Bengals opt to cut ties with Bryant

Posted Aug 29, 2010

Updated: 4:40 p.m.

Without ever donning the No. 19 he received after giving up No. 81 to Terrell Owens, wide receiver Antonio Bryant was released by the Bengals on Sunday in ending their most disappointing chapter ever in free agency.

Also released was hometown long snapper Mike Windt, the rookie free agent out of Elder High School and the University of Cincinnati. Safety Gibril Wilson was put on season-ending injured reserve with a torn ACL and MCL, but the Bengals still have to make a move with two more players to get to 75 players on the roster by Tuesday.

Even though the move has been speculated ever since the Bengals agreed with Terrell Owens on July 27, the decision to cut Bryant is still stunning. And the fact they did it without reaching an injury settlement or at least putting him on season-ending injured reserve is even more surprising. It also indicates they must be totally convinced that Bryant's knee injury is serious enough that it was time to cut ties even though they gave him a $7 million signing bonus in March, $850,000 later, and signed him to a four-year deal.

It is believed that Bryant was due about another $1.5 million if he was on the roster Opening Day and a lesser figure if he'd been put on injured reserve. The Bengals went with the most decisive available option to them after he went to rehab following the first practice of training camp July 29, a workout he admitted he went through gingerly on the left knee he orginally injured last year in Tampa Bay.

As early as Thursday, Bryant said he was optimistic he was "really close" to getting on the field and that he felt he didn't have to go to IR.

"Trust me,” Bryant said. “When I get on the field, the stuff you’ve been seeing on film and what some of the guys (have) been doing, I’m going to do a lot better. It’s going to look a lot different and I say that with much confidence because I know what I’m capable of doing. Check the film.”

It also indicates with one starting receiver at age 36 in Owens and another in Chad Ochocinco at 32, the Bengals wanted nothing to do with cutting a younger receiver in exchange for keeping a 29-year-old with a balky knee. The consensus is that Owens, Ochocinco, rookie Jordan Shipley and third-year man Andre Caldwell have the first four of six spots and that there are five players vying for the final two places.

Jerome Simpson, 24, the second-rounder from 2008 who has played in just eight games, was making a strong bid heading into Saturday night's game in Buffalo during a season he has flashed off and on. He didn't Saturday with just one catch for six yards.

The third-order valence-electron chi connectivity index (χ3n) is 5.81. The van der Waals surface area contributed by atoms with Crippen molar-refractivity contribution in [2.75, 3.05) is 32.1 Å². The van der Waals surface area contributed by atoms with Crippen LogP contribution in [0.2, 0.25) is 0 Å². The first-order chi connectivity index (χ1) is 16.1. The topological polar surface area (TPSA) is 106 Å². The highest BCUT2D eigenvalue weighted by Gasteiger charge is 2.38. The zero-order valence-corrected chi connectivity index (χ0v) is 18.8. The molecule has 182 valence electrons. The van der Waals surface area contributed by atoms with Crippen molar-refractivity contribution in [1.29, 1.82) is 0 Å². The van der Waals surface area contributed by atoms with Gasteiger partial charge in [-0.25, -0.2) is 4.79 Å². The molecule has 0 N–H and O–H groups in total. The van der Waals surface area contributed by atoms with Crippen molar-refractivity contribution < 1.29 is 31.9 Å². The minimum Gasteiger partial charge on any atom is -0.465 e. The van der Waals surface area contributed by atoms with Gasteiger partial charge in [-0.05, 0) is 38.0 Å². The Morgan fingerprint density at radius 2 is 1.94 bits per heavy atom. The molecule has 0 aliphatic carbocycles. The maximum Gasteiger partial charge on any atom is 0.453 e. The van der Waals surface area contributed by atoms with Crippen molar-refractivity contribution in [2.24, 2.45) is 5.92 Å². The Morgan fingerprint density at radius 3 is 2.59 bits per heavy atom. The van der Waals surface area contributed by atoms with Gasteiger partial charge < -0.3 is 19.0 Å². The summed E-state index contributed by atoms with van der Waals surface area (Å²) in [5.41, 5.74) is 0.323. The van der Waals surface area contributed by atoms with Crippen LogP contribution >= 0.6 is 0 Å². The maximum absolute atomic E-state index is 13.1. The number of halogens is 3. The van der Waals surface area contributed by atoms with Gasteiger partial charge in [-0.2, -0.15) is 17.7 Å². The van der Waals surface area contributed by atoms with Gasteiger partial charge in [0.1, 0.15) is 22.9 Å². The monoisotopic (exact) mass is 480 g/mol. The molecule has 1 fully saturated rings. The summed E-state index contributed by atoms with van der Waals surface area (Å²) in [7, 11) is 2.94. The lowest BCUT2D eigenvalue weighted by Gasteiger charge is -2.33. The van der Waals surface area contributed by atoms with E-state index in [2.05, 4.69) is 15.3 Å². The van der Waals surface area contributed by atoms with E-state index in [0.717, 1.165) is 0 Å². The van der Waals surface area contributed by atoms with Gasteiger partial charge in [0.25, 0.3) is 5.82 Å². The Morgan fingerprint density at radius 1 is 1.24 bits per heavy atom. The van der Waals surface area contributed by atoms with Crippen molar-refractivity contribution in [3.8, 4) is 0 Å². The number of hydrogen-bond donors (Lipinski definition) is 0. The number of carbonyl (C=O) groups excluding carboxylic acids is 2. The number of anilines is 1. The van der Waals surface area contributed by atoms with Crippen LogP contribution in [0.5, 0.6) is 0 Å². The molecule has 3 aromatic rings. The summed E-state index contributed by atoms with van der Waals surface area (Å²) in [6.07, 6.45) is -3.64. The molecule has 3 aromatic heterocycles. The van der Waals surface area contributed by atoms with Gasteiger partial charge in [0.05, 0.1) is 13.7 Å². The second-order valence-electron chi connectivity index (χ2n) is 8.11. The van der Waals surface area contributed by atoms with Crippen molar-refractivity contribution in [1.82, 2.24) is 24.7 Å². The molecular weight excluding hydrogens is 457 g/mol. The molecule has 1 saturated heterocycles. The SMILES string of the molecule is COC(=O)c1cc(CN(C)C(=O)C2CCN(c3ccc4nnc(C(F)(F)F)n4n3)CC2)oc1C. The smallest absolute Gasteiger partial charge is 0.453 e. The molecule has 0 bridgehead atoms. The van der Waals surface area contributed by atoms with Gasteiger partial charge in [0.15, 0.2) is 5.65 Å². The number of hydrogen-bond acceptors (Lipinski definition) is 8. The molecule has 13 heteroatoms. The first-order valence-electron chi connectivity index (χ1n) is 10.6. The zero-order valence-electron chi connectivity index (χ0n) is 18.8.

Quan Cosby, 27, who has apparently lost the punt return job to cornerback Adam Jones, keeps doing other things that could keep him on the roster. He has played the best of the five in the games and against the Bills he caught four balls for 82 yards that included a 44-yarder from Jordan Palmer that is the longest ball to a wide receiver in the preseason. He also mixed in a 31-yard kick return.

Matt Jones, 27, hasn't done much since three catches in the opener and he had just one catch for 12 yards in Buffalo on three throws to him. Maurice Purify, 24, has only played in the opener with knee tendinitis cutting short a promising camp. Sixth-rounder Dez Briscoe, who turns 21 Tuesday, has also flashed but could be plucked if the Bengals tried to get him to the practice squad.

The Bengals lose a guy in Bryant that would have added a lot of toughness and depth to the locker room. He very impressively and graciously gave No. 81 to Owens in exchange for a donation to the financially-strapped Pop Warner program in the Overtown section of his hometown in Miami, Fla.

"We just don't lose a great talent, but we lose a great person," The Ocho tweeted an hour after the move was announced. "God will make sure he lands on his feet #prayers.

"We've got a great core of receivers and tightends but Antonios experience and big play ability made us that much more dangerous as an offense."

With Bryant insisting he's getting healthy, he could end up filing a grievance against the Bengals to recoup some of the $1.5 million if he doesn't hook on with a club by Opening Day. He got cut about 16 hours after the Bengals' first offense had its most impressive outing of the preseason with quarterback Carson Palmer's first two touchdown passes of the year.

Bryant and agent Lamont Smith couldn't be reached Sunday. On Thursday, Bryant compared the situation to 2007, when he sat out the season after personal problems and had a Comeback Player of the Year season in Tampa in 2008 with 83 catches for 1,248 yards.

“When I’m healthy, I’ll be playing football in this league,” Bryant said. “It’s like the year I sat out watching other people play and knowing in my heart I should be playing football due to circumstances I had a lot to do with. When I got my opportunity the next year, you saw the results and that’s how I roll. It could be a situation where I feel like I’ve got a gun to my head. Hey, the great players break records under pressure or they break. It’s got be one or the other.”

Sunday was not without some irony. Bryant got cut on the day Laveranues Coles told The Newark Star-Ledger via, “I think I’m done” after the Jets cut him. Between the more than $17 million the Bengals gave Bryant in ’10 and Coles in ’09, they got only one season out of them for Coles’ 43 catches and five touchdowns last season.

"We'll be OK," Palmer said in a text, but he's disappointed for Bryant and what he could have added. "I'm really sorry it didn't work out. He has been working so hard to get back on the field. I have no doubt he'll work to get healthy and will be making plays for some team soon."

Windt couldn't beat out Clark Harris, a veteran that snapped for the Bengals in the final 11 games last season and looked to have the edge in downfield coverage.


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